The 2001 neo-noir film Training Day offered a glimpse into the LAPD’s greatest fear—the “thug” with a badge. Thug was the most common term to describe Rafael Perez, one of the police officers at the center of the Rampart Scandal. Perez was implicated in various crimes, including the theft of narcotics from LAPD evidence lockers, drug distribution, shooting and paralyzing Javier Francisco Ovando, and framing him for murder (which Ovando was prosecuted for until his conviction was overturned.) Perez became the basis for Denzel Washington’s character Alonso Harris, in which Washington won an Oscar for his portrayal. The film depicts Harris as street-savvy, intelligent, and exhibiting a facility with all criminal classes: dope fiends, gangbangers, informants, and white suburban teens scoring dope in the barrio. If Alonso Harris were real, he’d be labeled a monster, an officer without regard for the law who discharges his weapon wantonly, robs and murders an informant, commits bribery, and sets his partner up to be murdered. But Alonso’s corruption is not isolated or aligned only with him. He is a product of a much larger moral decrepitude enabled by those with power. When Alonso needs a falsified warrant signed, he turns to a group of high-ranking officers—a whose who of LAPD power brokers he refers to as the “three wise men.” He pays these men to facilitate the judge’s signing of the warrant allowing him to go forth and plunder those that stand in his way.

The department asserted it had been duped by Perez, blindsided into believing he was of moral standing. Yet, numerous complaints were filed against Perez and other officers in Rampart Division long before the investigation ultimately sent him to prison. Perez deserved derision, as did many others, but he had been transfigured into a parable. It was a way to signal to incoming recruits, especially those of color, to take heed that the LAPD would not tolerate another Rafael Perez. He was the consummate blemish, an utter disgrace, and a cautionary tale. When developing Finn, I thought a lot about Rafael Perez. He was complicated, charismatic, highly intelligent, and relegated to “bad cop,” rightly so. With Finn, I avoided the hardlines of “good cop” and “bad cop.” He exists in a gray area, which threatens to grow darker the longer he remains a cop. Finn’s willingness to violate LAPD policy and commit illegal acts for what he perceives as the “right” reasons is a slippery slope. Yet, he uses two criteria when evaluating his choices—will it restore justice? And will it advance his career, putting him closer to becoming a police chief? His need to restore justice is carried into Blue Like Me, which sees Finn working as a private investigator exposing corrupt cops. And unlike Rafael Perez and his fictional rendering, Alonso Harris, Finn never loses his soul and fights to preserve it no matter the cost.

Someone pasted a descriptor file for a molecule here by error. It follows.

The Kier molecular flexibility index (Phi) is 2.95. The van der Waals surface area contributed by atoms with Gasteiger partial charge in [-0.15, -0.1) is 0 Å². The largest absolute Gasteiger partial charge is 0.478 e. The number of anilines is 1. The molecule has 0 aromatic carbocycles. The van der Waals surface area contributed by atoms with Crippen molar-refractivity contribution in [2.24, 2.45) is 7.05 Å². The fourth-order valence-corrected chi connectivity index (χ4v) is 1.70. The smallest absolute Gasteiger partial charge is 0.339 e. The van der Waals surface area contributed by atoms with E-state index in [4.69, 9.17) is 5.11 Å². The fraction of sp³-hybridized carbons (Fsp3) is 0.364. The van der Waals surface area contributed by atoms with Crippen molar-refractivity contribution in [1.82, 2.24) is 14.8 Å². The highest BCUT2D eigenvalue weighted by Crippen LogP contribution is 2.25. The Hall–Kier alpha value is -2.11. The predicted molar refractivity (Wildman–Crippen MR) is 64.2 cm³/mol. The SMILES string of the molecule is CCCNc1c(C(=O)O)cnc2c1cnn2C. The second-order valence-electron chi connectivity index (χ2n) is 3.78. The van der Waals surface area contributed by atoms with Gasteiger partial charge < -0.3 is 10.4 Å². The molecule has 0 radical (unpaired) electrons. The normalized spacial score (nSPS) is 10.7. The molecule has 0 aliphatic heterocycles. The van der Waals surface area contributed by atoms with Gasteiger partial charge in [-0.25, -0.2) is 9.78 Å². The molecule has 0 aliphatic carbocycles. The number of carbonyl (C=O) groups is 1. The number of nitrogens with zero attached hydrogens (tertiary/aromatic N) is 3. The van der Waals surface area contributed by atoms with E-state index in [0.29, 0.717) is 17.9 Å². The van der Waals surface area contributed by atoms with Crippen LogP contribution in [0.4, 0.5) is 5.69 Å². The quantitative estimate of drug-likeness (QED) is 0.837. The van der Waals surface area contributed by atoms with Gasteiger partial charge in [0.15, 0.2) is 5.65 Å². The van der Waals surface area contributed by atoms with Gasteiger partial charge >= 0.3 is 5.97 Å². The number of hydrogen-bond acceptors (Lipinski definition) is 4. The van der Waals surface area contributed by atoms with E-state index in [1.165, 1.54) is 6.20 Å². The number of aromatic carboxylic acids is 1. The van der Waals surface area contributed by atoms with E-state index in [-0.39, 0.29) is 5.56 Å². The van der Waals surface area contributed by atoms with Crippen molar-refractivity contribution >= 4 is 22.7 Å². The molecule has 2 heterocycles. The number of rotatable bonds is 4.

Inner City Blues by Paula L. Woods

Paula L. Woods’ debut novel, Inner City Blues, marked a shift in detective fiction and police procedurals from white male dominance to a woman of color. The central character, Charlotte Justice, is a Black woman who serves in the Robbery-Homicide Division during one of the most tumultuous times in L.A. history—the 1992 Uprising. What’s striking about Justice is that she carries the weight of the entire ordeal on her shoulders: watching the burning and looting of her favorite retail stores, having to prevent her colleagues from killing those out after curfew, and contending with blatantly racist officers, who at one point suggest rioters angered by the acquittal of Rodney King’s assailants, would sexually assault and kill her if given a chance. Throughout the novel, Justice’s alienation and isolation are palpable and attributed to her being Black and a woman in a majority white male LAPD. She faces unspeakable abuses from officers: racial slurs, sexual harassment, and physical violence. Yet, to report it would mean the end of her career—a reality then and now—and the need to serve her community far outweighs her pride or safety. The Black community is less trusting of all officers, even those a part of the diaspora. When wearing the badge, Justice is seen as “other.” She’s not entirely of the community, and community members, even her brother, questions her allegiance. What’s striking is how Justice navigates the many challenges while working to solve a murder. The victim: former radical Cinqué Lewis, the man responsible for the deaths of Justice’s husband and daughter. Justice is tasked to investigate Cinqué’s death, and she’s quietly relieved he’s dead. In the end, Justice succeeds while maintaining her place in LAPD’s collectivist culture, though it’s not without moral ambiguity and strife in her personal life and career.